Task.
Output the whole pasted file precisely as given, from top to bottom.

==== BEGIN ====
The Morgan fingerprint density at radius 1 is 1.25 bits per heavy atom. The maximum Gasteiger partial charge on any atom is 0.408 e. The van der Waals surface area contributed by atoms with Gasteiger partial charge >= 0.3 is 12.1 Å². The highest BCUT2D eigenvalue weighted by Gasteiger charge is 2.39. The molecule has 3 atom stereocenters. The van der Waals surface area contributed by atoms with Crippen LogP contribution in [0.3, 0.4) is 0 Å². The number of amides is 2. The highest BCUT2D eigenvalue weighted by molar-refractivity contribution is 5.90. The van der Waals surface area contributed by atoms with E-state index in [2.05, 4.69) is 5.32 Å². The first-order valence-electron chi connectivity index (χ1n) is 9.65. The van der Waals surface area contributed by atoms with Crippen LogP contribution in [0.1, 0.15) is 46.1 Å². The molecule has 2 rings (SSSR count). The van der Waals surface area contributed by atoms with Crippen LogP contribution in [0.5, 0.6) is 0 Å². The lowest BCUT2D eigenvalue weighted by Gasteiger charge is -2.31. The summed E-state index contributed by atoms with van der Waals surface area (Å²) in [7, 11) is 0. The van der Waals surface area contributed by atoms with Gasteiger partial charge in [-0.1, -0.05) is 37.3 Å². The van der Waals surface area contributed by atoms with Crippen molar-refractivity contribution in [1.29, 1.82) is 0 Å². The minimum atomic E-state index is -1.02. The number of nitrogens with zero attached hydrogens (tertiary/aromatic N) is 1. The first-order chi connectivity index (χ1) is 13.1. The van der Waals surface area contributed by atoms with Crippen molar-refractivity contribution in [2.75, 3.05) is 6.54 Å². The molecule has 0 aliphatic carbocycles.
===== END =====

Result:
The Morgan fingerprint density at radius 1 is 1.25 bits per heavy atom. The maximum Gasteiger partial charge on any atom is 0.408 e. The van der Waals surface area contributed by atoms with Gasteiger partial charge >= 0.3 is 12.1 Å². The highest BCUT2D eigenvalue weighted by Gasteiger charge is 2.39. The molecule has 3 atom stereocenters. The van der Waals surface area contributed by atoms with Crippen LogP contribution in [0.3, 0.4) is 0 Å². The number of amides is 2. The highest BCUT2D eigenvalue weighted by molar-refractivity contribution is 5.90. The van der Waals surface area contributed by atoms with E-state index in [2.05, 4.69) is 5.32 Å². The first-order valence-electron chi connectivity index (χ1n) is 9.65. The van der Waals surface area contributed by atoms with Crippen LogP contribution in [0.1, 0.15) is 46.1 Å². The molecule has 2 rings (SSSR count). The van der Waals surface area contributed by atoms with Crippen LogP contribution in [0.5, 0.6) is 0 Å². The lowest BCUT2D eigenvalue weighted by Gasteiger charge is -2.31. The summed E-state index contributed by atoms with van der Waals surface area (Å²) in [7, 11) is 0. The van der Waals surface area contributed by atoms with Gasteiger partial charge in [-0.1, -0.05) is 37.3 Å². The van der Waals surface area contributed by atoms with Crippen molar-refractivity contribution in [1.29, 1.82) is 0 Å². The minimum atomic E-state index is -1.02. The number of nitrogens with zero attached hydrogens (tertiary/aromatic N) is 1. The first-order chi connectivity index (χ1) is 13.1. The van der Waals surface area contributed by atoms with Crippen molar-refractivity contribution in [2.75, 3.05) is 6.54 Å². The molecule has 0 aliphatic carbocycles.